When New Year’s Was New — Plus: New Cards Coming for the Hacked!
The History and Evolution of New Year Celebrations
New Year’s Historical Beginnings
Delving into the spirit of the holidays, we’ve shifted our focus from “hard news” topics to bring you stories centered on festive themes. This week, we explore “New Year’s History and Card Security,” diving deep into the past of New Year celebrations and paralleling it with modern-day card safety concerns.
January’s Origin and The Roman Calendar
For example, did you know that January wasn’t always the first month in the year? Originally, when the Romans had a lunar-based calendar, there were ten months in the year (hence, the roots of month-names like “September” when it was the 7th month, or “December” when it was the 10th!) And the new year came in March!
Julius Caesar introduced January and February to the calendar, but the Senate swiftly assassinated him for his efforts. He named January after “Janus,” the god of gates and thresholds, making it our entrance to the new year. However, it wasn’t until roughly 17 centuries later that England officially recognized January as the start of the new year.
Modern Traditions: The New York Ball Drop
As for other more recently-acquired traditions, New York didn’t have its “ball drop” until around 1908. New York Times publisher Alfred Ochs was trying to attract revelers into upper Manhattan with fireworks, in previous years, but the hot ashes created too many problems, so the NYPD banned the practice. Ochs then struck on the idea of borrowing a practice from the U.S. Naval Observatory, and dropping a ball, to mark the precise moment. Additionally, Ochs thought to combine it with the “newfangled” phenomenon of electricity, to make it bright and, well, firework-like.
Dick Clark and network specials would still be some decades into the future.
A Note on Card Security and Holiday Shopping
The Target Card Hack Aftermath
But not so far into the future is a little piece of news, after all. Of course, the infamous “Target card hack” happened over this same holiday period, and we will be following up on that, and its ramifications for American card security, in the new year.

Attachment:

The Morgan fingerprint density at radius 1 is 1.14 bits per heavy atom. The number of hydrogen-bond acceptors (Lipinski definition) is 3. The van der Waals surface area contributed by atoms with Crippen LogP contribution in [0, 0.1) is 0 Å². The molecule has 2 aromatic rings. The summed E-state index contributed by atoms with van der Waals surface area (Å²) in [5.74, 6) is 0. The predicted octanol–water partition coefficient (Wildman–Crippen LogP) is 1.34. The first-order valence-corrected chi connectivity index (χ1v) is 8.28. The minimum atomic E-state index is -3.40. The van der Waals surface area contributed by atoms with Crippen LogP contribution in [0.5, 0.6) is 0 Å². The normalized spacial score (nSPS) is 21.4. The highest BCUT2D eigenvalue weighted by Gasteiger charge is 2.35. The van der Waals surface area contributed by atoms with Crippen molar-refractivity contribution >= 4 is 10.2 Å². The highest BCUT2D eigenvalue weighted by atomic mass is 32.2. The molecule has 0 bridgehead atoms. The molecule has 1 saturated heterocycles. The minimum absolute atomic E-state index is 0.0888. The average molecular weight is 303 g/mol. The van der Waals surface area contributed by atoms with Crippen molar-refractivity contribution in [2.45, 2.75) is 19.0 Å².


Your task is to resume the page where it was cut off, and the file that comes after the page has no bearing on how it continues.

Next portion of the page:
For now, though, note that many people received “new cards for Christmas” in the words of Exchange Bank VP Brad Hunter. He doesn’t mean greeting cards — he’s referring to new credit and debit cards.
Banks’ Proactive Measures
Transitioning into a responsive mode, many banks and credit unions are proactively closing old numbers and issuing new cards to those customers and members who shopped at Target during the problematic period. Interestingly, they’re taking these measures without awaiting customer requests. Consequently, this decision, given its timing, has impacted card usage during holiday travels and gift purchases, and might even influence buying trends for post-holiday sales.
Many banks allow customers to use their old cards until deactivation, as highlighted in a recent article on the topic. Consequently, these banks will likely close accounts and issue new cards either in late January or February, aligning more closely with the original “new year” date.
Advice for Merchants: Navigating the Card Transition
From a merchant’s perspective, consider that while your customers might want to make purchases, they could find themselves navigating a personal “card transition,” particularly if their banks proactively replace their cards.
It could behoove you to make sure you customers have all their “non-card” options for paying you — eChecks and the like — as back up!
Looking Forward to 2014
But more on this in the new year! Janus the gatekeeper is waiting for you to step through to a happy 2014!